COVID cases are lowest in months


By Peter Loewi
COVID-19 cases in the region continue to decline slowly, reaching the lowest they’ve been this year, but case rates are still among the highest in the country.
There are currently 14 active cases in the region: nine in Shishmaref, four in Nome and one in Elim.
Nationwide, COVID cases have risen over 50 percent in the last two weeks, driven by a highly infectious Omicron subvariant in the Northeastern continental US.
Norton Sound Health Corporation continues to test between 50 and 100 people per day, NSHC Medical Director Dr. Mark Peterson said, including the at-home tests which they hand out.
On Monday, April 26, for example, 92 tests were done in the region, and 5.4 percent were positive. Peterson said he is confident they have an accurate number of positives because many people need a letter for work or school to be excused due to an infection. However, there isn’t a good way to figure out the exact number of positive cases, because people can also get home tests from the City of Nome, or bring them back from pharmacies in Anchorage.
“It’s probably almost always been true that reported case counts substantially underestimate the number of infections,” said Dr. Eric Mooring, from the Alaska Dept. of Health and Social Services’ Section of Epidemiology. “The rise of over-the-counter testing is an additional factor that affects detection and reporting. Reported cases continue to be a useful tool for understanding the trajectory of COVID-19 and for identifying communities that are having large outbreaks. But measuring the absolute intensity of transmission is difficult, especially in real-time.”
Following last week’s decision by a federal judge in Florida saying that the Centers for Disease Control and Prevention, CDC for short, didn’t have the authority to issue a mask requirement on public transportation, the U.S. Department of Justice as formally appealed. The CDC issued a statement on April 20 saying: “It is CDC’s continuing assessment that at this time an order requiring masking in the indoor transportation corridor remains necessary for the public health.” Speaking to CBS News, Dr. Anthony Fauci said that “The CDC has the capability, through a large number of trained epidemiologists, scientists, to be able to make projections and make recommendations. Far more than a judge with no experience in public health.”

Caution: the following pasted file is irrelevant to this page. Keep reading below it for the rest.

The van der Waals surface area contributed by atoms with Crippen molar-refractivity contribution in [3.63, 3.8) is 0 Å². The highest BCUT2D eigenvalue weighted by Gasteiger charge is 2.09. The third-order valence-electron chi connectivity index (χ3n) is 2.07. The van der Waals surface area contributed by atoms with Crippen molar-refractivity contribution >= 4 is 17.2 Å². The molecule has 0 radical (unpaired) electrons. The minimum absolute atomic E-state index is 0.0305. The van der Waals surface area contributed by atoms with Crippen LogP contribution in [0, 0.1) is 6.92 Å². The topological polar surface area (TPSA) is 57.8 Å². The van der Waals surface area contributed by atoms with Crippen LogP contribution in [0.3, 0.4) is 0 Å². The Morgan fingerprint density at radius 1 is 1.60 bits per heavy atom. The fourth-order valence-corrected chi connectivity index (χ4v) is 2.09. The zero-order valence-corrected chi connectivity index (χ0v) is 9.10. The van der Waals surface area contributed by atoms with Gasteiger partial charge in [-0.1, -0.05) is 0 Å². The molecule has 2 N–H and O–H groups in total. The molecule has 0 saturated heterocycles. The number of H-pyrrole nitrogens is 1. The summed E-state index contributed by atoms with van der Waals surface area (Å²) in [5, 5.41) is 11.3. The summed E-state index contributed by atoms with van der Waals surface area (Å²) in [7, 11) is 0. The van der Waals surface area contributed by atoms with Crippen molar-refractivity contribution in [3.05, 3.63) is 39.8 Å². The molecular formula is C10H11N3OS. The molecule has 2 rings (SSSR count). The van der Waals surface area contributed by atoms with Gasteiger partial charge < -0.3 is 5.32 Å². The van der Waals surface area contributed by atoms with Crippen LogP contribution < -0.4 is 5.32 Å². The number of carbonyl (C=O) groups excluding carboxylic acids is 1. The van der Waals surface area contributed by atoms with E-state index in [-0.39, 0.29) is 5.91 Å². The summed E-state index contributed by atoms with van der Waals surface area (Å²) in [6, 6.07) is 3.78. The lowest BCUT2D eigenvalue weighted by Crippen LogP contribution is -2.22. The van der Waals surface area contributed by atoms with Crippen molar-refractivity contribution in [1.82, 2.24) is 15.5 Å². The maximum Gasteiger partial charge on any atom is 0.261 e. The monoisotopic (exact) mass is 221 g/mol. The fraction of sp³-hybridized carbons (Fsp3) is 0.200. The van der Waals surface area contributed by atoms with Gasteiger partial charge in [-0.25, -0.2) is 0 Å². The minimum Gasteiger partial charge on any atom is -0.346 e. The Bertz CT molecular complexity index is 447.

The judge’s decision is worrisome to immune-compromised people. A poll by the Associated Press-NORC Center for Public Affairs Research found that 56 percent of Americans still support a mask mandate for people traveling in airplanes, trains and public transportation. Only 24 percent were opposed to such a mandate.
Joshua Santarpia, a microbiologist studying aerosol transmission of disease at the University of Nebraska Medical Center told National Public Radio that “this was a legal decision – not a scientific decision. People should not take this as a sign that something has magically changed overnight.”
The CDC encourages everyone to wear a mask in public transportation. Dr. Fauci said that should he fly, he would wear an N-95, a decision many other public health officials agree with.
NSHC’s Dr. Peterson, in an email the Nugget, recommended that “people should continue to mask if they are at higher risk for progression to more severe COVID illness. This would include those 65 and up and anyone at any age with risk factors for severe illness from COVID.  Also- anyone with symptoms of COVID should be testing, masking and avoiding travel and exposure to others until they are fully recovered.”
An NPR article recently described some of the risks that travelers face in various modes of transportation: airplanes pose a lower risk to large outbreaks than airports, because of proper ventilation systems, but only when moving. Similarly, opening windows in buses and cabs reduces the risk of transmission.
A well-fitting respirator such as an N95, KN95, or KF94 can decrease individual risk. Vaccinating and boosting is also an important part of reducing individual risk.
“When you have a common enemy in the virus, you’ve got to all pull together, fight that common enemy. And the degree of profound divisiveness in the country has really hindered that,” Fauci said.

The week in numbers
On Tuesday, April 19 and Wednesday, April 20, NSHC identified 19 new COVID-19 cases in the region. There were 10 in Shishmaref, six in White Mountain, two in Nome and one in St. Michael.
At that time, there were 30 active cases in the region: 13 in White Mountain, 11 in Shishmaref, five in Nome, and one in Wales.
Over the weekend from Friday, April 22 to Sunday, April 24, NSHC identified five new COVID-19 cases in the region. There were three in Shishmaref and two in Nome.
This brought active cases in the region down to 13: six in Nome, six in Shishmaref and one in Elim.
On Monday, April 25, NSHC identified 5 new COVID-19 cases in the region. Four were in Shishmaref and one was in Nome.
The totals
The United States has had 81,043,315 officially reported cases of COVID-19 and 991,609 COVID-19 associated deaths.
Alaska has seen at least: 243,466 cases, 3,752 hospitalizations and 1,215 deaths. There are currently 20 people hospitalized due to COVID-19.
The Nome, Norton Sound and Bering Strait region has seen at least 5,958 cases, 44 hospitalizations and six deaths.

 



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